Ultimately, Monish described this sort of real-world activity as an “offline pixel” where, with the right data integrations, we can start to think about offline activity in some of the same ways we think about online activities — as those two different arenas continue to overlap more and more.

We hope to see everyone next time at Rev1 in April when Rob Barto from Search Discovery will talk about holiday paid search planning! It’ll be Christmas in April, with hopefully some less Christmas-like temperatures.

 

February 2018 Recap – Segmentation with CBUSWAW

For February we did something a little different. No speakers, but instead a bit of group introspection… in the form of Dave Culbertson asking questions and the audience going into different corners of the room depending on their answers. No dunce hats, not even for those who are clearly using the wrong type of phone while eating the wrong type of candy. It was a fun time, we swear!

But first, a quick run-down of upcoming analytics events:

We’ve done this kind of segmentation report before, back in May of 2014, so we decided to ask the same questions again and see how things have changed. Turns out it’s a pretty hard thing to keep asking the exact same questions the same way each time (props to Gallup, asking the same questions in the same way for over 80 years), but we did our best.

Some interesting findings:

  • Analysts continue to come from a pretty mixed background! “None of the above” remained our top first career job (chart #1 below).
  • We were split 50%/50% on iPhone vs. Android, whereas last time we were significantly more iPhone, 65%/33% (#4).
  • LinkedIn is where it’s at for professional social networking, at 92%! (#6).
  • For tools – our percentage of Google Analytics users was down, but “Other” was way up. This “Other” includes people who considered analysis tools like Tableau or R to be their primary rather than a traditional web analytics data platform like GA (#8).
  • A “What’s the deal with Nutella…?” bit is part of Dave’s standup routine he’s currently workshopping (#18).
  • Email reigns supreme for our desert island marketing channel (#17). Not sure how we’ll be receiving that email on that desert island, but we’re working on it (literal mail chimps?).
  • The distribution of our birthdays (#15) show either analysts tend to be Geminis at very high rates — or possibly one needs to be careful about drawing too many conclusions from small sample sizes.

So without further ado, let the data puking commence!

2018 vs 2014 CBUSWAW Audience Segmentation

 

See everyone next time, when Facebook’s Monish Datta returns to town to talk about how Facebook is exploring offline signals that consumers generate.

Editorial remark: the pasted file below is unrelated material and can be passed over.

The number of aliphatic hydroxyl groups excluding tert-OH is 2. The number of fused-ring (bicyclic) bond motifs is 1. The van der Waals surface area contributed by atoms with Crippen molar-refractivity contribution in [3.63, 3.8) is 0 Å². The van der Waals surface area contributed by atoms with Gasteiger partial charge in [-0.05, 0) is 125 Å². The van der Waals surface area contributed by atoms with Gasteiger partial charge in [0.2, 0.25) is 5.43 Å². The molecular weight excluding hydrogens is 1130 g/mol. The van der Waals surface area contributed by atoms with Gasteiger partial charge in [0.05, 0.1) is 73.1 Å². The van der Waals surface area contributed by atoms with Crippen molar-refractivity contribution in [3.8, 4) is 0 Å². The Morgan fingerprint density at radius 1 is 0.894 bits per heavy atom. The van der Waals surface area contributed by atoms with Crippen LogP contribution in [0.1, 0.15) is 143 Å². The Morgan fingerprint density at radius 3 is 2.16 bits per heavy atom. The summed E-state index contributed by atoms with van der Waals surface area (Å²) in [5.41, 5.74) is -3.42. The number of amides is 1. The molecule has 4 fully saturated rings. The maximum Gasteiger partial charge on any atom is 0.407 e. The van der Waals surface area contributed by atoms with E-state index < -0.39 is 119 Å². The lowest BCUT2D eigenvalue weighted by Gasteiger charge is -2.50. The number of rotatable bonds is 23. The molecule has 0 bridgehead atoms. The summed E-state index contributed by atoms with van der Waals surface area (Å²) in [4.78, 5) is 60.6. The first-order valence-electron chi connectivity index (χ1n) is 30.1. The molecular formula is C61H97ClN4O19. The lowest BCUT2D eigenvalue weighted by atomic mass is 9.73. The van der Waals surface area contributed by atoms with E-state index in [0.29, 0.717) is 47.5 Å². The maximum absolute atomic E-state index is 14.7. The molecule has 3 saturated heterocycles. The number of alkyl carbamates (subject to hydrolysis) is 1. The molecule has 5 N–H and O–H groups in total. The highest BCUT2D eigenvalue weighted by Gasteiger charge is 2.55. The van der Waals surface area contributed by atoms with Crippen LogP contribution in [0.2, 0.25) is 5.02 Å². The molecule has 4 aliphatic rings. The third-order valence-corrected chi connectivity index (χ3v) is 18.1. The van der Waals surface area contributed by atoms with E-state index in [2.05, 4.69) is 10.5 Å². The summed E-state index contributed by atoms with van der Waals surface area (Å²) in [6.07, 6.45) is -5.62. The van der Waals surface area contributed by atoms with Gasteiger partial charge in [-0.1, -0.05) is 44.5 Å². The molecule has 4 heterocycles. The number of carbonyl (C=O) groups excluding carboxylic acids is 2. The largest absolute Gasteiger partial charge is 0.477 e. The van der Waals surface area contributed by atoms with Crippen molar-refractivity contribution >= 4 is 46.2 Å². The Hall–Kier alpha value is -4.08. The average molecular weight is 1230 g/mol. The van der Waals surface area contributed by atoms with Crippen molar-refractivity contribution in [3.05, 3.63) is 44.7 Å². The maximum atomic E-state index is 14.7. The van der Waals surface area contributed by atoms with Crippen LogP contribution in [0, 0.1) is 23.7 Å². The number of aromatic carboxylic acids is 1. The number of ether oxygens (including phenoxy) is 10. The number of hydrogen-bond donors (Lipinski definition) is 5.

January 2018 Recap – Truth in Attribution with Clarivoy

We welcomed in the new year at Web Analytics Wednesday with a further exploration of one of the toughest topics around, attribution. In spite of the cold temperatures, the crowd gave Chris Kerr and Rick Otten from Clarivoy a warm welcome — and were rewarded with a wide array of information both about attribution in general and the challenges of marketing in the automobile space.

Chris picked up from where Jason Packer left off at our November event with a further discussion of the need to move past single-point attribution models to multi-touch. Chris also discussed the some of the details of the user journey in the car purchase process and stepped through some real-world examples with data.

Knowing the effectiveness of your different marketing channels is always a good idea — and car dealerships show some great examples of why this is so important. Many dealerships spend significant amounts in a wide variety of different channels to reach a buyer for a “high consideration” product that is bought offline — so these issues that we all face can be magnified in challenging ways.

Rick then took to the stage to present his 3 “W”s to WAW:

  1. Who is using the site?
  2. Where did they come from?
  3. What are they doing on the site?

Knock-knock jokes aside, Rick hit us with a lot of specifics of how tracking can work from the legit and well-established (you know, cookies) — to the scarily sketchy (hidden auto-completes, etc.).  Then took us through some analyst catnip with a few interesting data visualizations, including a crowd favorite dandelion chart crated by Gephi.

Video courtesy of Mixt Media.

We also welcomed two new sponsors for 2018. Continuing sponsors Clarivoy and TeamBuilder Search were joined by the Wittenberg University M.S. in Analytics Program and Search Discovery.

Please join us next month when we will do some segmentation experiments on the group itself!